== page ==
07 March, 2024


Supply chains vary based on industry and warehouse size, requiring different warehouse management systems to boost productivity.

One of the obstacles that most supply chains deal with is inventory visibility as the products move through receiving, storage, and shipping processes. Warehouse management systems are used to bring more transparency to operations, reduce costs, and accurately report the state of inventoried goods.

These systems are software applications that help manage and control warehouse functions to improve visibility, reduce redundancy, and gather data to further improve operational productivity. The functions that are offered by a warehouse management system will differ based on the type that is purchased by the customer.

Every supply chain is different based on its operations, size, industry, and market segment. A heavy equipment manufacturing supply chain dealing with parts that will be sent out to construction sites will not be the same as an Ecommerce fulfillment supply chain providing finished products directly to the public. Due to this factor, WMS vendors offer an array of warehouse management systems that align to the needs of their customers.

Let’s look at the different warehouse management systems available, how they work, and which companies may benefit from using specific applications.


There are many warehouse management systems out there, and more are being created to enter this market. We will discuss these four types of applications available today: standalone, supply chain modules, integrated ERP systems, and cloud-based systems.


Standalone warehouse management systems are applications that are brought directly into the warehouse premises. They are installed into your network systems, and you will handle all the security measures and upgrades for the systems. This application provides the basic “one-size-fits-all” functions to allow multiple industries to deploy the software throughout operations.

The two basic features are inventory management and warehouse operations. You will have access to barcode scanning, picking, packing, cycle counting, expiration date tracking, receiving, slotting, put-away, and shipping tasks.

There are several advantages and disadvantages to standalone systems. Advantages are that they are a good starting point for new businesses that do not have a large budget to place toward software. The application can also be used by companies that are not directly involved in warehouse management but need a system to track goods and processes. It provides enough functions to handle the most basic tasks.

However, for more leverage with the logistical side of operations, standalone systems simply do not have the functions that other, more advanced WMSs can provide. There may also be issues when integrating the system with other software applications and performing customizations.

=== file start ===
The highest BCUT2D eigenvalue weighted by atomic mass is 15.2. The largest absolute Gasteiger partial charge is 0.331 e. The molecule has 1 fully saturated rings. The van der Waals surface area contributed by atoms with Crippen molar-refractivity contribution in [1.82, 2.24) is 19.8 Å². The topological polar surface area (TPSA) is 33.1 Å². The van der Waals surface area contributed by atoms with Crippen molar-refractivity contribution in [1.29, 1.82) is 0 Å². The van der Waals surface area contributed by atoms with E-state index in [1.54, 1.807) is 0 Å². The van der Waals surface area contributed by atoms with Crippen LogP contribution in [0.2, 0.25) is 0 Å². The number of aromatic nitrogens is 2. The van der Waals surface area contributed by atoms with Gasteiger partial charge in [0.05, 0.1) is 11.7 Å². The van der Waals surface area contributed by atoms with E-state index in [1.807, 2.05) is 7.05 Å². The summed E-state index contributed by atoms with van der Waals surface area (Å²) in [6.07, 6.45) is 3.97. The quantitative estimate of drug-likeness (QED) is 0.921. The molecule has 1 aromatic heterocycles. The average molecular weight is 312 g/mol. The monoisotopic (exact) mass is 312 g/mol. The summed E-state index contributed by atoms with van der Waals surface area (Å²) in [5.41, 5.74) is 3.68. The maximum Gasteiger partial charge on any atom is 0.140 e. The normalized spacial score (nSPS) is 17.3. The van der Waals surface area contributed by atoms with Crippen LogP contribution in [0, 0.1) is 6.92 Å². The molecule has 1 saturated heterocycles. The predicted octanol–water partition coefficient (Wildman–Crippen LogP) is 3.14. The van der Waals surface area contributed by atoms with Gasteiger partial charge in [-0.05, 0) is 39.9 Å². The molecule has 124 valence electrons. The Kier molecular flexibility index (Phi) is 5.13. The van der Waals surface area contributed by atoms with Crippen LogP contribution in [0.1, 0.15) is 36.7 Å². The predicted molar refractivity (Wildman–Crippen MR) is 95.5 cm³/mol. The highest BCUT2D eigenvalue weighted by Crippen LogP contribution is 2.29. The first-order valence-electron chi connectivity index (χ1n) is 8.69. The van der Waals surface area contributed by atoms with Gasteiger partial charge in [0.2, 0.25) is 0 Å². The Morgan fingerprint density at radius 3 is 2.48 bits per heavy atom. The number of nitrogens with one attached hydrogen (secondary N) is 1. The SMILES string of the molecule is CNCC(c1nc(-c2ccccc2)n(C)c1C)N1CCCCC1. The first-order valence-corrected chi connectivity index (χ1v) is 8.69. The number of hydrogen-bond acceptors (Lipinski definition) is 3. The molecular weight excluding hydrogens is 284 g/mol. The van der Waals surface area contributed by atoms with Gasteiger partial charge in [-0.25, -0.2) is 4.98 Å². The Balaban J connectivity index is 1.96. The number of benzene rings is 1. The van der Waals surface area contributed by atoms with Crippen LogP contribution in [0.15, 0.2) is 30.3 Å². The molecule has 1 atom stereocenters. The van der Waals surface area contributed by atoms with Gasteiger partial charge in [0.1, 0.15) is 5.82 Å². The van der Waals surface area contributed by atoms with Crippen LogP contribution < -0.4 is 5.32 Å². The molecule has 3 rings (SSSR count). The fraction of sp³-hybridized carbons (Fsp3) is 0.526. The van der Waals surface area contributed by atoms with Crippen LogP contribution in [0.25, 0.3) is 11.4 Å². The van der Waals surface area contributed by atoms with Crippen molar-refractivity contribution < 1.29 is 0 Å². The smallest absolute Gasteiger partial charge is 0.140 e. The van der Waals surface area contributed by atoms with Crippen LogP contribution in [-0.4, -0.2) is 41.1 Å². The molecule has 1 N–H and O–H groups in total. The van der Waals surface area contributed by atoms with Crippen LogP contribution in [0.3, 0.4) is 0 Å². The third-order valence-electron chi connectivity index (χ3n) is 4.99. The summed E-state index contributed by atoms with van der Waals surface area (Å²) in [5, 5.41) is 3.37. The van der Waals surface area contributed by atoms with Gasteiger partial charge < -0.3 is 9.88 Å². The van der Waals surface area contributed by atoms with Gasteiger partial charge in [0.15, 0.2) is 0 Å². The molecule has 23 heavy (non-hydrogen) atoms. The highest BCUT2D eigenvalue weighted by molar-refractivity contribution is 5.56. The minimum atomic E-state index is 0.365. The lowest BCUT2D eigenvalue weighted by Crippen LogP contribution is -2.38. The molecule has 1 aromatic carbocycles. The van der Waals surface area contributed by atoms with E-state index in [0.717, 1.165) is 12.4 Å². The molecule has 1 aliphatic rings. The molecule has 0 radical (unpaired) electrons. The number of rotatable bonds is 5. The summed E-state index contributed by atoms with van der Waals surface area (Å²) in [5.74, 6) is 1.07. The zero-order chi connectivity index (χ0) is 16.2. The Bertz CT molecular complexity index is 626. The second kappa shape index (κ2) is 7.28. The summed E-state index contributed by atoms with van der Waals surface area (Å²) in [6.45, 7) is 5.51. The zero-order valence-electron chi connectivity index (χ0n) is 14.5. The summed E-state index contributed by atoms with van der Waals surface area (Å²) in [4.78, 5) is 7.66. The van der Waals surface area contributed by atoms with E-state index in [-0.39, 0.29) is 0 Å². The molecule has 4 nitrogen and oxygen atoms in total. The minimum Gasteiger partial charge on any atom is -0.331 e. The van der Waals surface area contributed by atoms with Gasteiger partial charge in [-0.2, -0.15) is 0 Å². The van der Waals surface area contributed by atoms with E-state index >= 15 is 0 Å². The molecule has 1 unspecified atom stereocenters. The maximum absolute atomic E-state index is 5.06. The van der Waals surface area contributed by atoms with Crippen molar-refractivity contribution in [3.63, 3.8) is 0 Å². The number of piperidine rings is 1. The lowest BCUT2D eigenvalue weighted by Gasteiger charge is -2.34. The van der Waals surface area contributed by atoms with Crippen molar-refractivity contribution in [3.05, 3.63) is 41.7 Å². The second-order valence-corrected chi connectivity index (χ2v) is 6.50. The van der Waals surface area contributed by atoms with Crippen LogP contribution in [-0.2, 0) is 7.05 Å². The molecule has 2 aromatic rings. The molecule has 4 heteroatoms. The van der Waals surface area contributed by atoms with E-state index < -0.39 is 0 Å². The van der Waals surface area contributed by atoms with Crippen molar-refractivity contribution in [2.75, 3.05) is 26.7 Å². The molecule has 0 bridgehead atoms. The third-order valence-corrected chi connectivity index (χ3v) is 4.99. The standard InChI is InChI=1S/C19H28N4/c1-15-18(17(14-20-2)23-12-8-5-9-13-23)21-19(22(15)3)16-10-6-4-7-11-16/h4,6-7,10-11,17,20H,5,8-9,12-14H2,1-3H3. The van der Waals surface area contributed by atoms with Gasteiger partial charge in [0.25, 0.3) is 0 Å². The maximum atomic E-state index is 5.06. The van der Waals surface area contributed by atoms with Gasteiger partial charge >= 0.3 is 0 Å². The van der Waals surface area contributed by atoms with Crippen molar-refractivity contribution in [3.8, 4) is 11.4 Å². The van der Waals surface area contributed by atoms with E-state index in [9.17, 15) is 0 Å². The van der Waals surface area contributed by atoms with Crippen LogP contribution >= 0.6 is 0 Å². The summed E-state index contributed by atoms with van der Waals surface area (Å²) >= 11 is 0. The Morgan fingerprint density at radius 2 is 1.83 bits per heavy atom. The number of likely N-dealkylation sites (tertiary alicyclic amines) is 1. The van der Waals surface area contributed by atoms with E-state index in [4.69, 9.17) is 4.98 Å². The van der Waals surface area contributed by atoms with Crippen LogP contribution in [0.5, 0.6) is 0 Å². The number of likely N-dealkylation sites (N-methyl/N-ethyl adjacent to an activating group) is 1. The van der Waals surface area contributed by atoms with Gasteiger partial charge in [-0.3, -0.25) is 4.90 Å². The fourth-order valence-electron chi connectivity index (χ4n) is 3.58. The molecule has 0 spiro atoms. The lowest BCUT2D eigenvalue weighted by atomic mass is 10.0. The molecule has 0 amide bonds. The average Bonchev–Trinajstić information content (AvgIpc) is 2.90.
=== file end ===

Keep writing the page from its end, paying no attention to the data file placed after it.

When talking about supply chain modules (SCM), you must consider that warehouse management systems are a subcategory of SCM. This system offers greater reach into overseeing inventory management and the supply chain by providing functions that can span to cover areas of your choosing.

Aside from covering the basic functions of materials sourcing and product cycling, SCMs also allow for vendor relationship management, risk assessment, and business process management.

A main advantage of an SCM over a standalone system is that it covers warehousing management and certain business management tasks. This software would be ideal for companies that have stable warehouse operations yet are looking for more functionality in their management applications to scout for deficiencies and help get rid of work redundancies.

The main disadvantage is that an SCM offers many of the same functions as other software systems that you may currently have in operations. In other words, it is possible to get modules that you already possess that will not be put to use. This issue can increase software application costs.


Integrated Enterprise Resource Planning (ERP) systems are enterprise-wide software applications designed to centralize functions throughout the entire company. ERP systems bring accounting, sales, warehousing, and supply chain tasks into a centralized network for greater real-time data visibility and communication to help streamline and automate tasks.

When an ERP system offers warehouse management features, it provides complete supply chain operation transparency. The application’s main functions include supply chain planning, human resources, marketing, sales, customer relationship management, and accounting.

ERP systems are known for “playing nice” with other systems. Companies that are looking to boost sales, automate more processes, reduce data entry errors, and make ROI improvements will typically switch to an ERP WMS system to integrate all their software applications into one combined system.

While the main advantage of an ERP system is that it offers enhanced levels of control over the entire enterprise, some ERP vendors may not offer WMS. If you want to use an ERP system, you will have to research the specific software features to ensure that warehouse management is included. In addition, ERP solutions are typically the highest priced solutions available, which might deter smaller companies with tight budgets.